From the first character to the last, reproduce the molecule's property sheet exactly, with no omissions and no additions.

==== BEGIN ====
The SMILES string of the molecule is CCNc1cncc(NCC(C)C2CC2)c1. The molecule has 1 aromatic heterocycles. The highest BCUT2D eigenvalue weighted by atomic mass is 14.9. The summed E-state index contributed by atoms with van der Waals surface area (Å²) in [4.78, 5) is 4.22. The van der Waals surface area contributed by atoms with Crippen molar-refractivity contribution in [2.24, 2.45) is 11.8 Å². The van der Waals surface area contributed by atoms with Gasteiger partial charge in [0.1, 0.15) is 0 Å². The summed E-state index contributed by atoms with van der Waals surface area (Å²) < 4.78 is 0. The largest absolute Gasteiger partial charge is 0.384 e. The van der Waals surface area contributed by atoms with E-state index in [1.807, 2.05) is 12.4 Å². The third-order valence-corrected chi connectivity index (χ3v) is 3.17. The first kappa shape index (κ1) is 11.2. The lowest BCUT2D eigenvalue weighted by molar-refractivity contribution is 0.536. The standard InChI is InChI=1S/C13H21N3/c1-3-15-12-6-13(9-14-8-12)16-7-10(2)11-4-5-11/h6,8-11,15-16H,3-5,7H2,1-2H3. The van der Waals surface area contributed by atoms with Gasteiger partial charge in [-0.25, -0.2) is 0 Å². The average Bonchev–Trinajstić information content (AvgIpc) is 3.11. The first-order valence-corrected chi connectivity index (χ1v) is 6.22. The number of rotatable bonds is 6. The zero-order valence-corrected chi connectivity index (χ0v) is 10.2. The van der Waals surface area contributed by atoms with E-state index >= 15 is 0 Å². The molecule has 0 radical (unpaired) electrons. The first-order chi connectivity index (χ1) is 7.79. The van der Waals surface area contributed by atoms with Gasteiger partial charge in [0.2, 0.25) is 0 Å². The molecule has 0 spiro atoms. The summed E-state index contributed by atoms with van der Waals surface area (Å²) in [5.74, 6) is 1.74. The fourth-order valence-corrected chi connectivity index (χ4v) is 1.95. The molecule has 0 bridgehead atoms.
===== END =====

The SMILES string of the molecule is CCNc1cncc(NCC(C)C2CC2)c1. The molecule has 1 aromatic heterocycles. The highest BCUT2D eigenvalue weighted by atomic mass is 14.9. The summed E-state index contributed by atoms with van der Waals surface area (Å²) in [4.78, 5) is 4.22. The van der Waals surface area contributed by atoms with Crippen molar-refractivity contribution in [2.24, 2.45) is 11.8 Å². The van der Waals surface area contributed by atoms with Gasteiger partial charge in [0.1, 0.15) is 0 Å². The summed E-state index contributed by atoms with van der Waals surface area (Å²) < 4.78 is 0. The largest absolute Gasteiger partial charge is 0.384 e. The van der Waals surface area contributed by atoms with E-state index in [1.807, 2.05) is 12.4 Å². The third-order valence-corrected chi connectivity index (χ3v) is 3.17. The first kappa shape index (κ1) is 11.2. The lowest BCUT2D eigenvalue weighted by molar-refractivity contribution is 0.536. The standard InChI is InChI=1S/C13H21N3/c1-3-15-12-6-13(9-14-8-12)16-7-10(2)11-4-5-11/h6,8-11,15-16H,3-5,7H2,1-2H3. The van der Waals surface area contributed by atoms with Gasteiger partial charge in [-0.25, -0.2) is 0 Å². The average Bonchev–Trinajstić information content (AvgIpc) is 3.11. The first-order valence-corrected chi connectivity index (χ1v) is 6.22. The number of rotatable bonds is 6. The zero-order valence-corrected chi connectivity index (χ0v) is 10.2. The van der Waals surface area contributed by atoms with E-state index >= 15 is 0 Å². The molecule has 0 radical (unpaired) electrons. The first-order chi connectivity index (χ1) is 7.79. The van der Waals surface area contributed by atoms with Gasteiger partial charge in [0.2, 0.25) is 0 Å². The molecule has 0 spiro atoms. The summed E-state index contributed by atoms with van der Waals surface area (Å²) in [5.74, 6) is 1.74. The fourth-order valence-corrected chi connectivity index (χ4v) is 1.95. The molecule has 0 bridgehead atoms.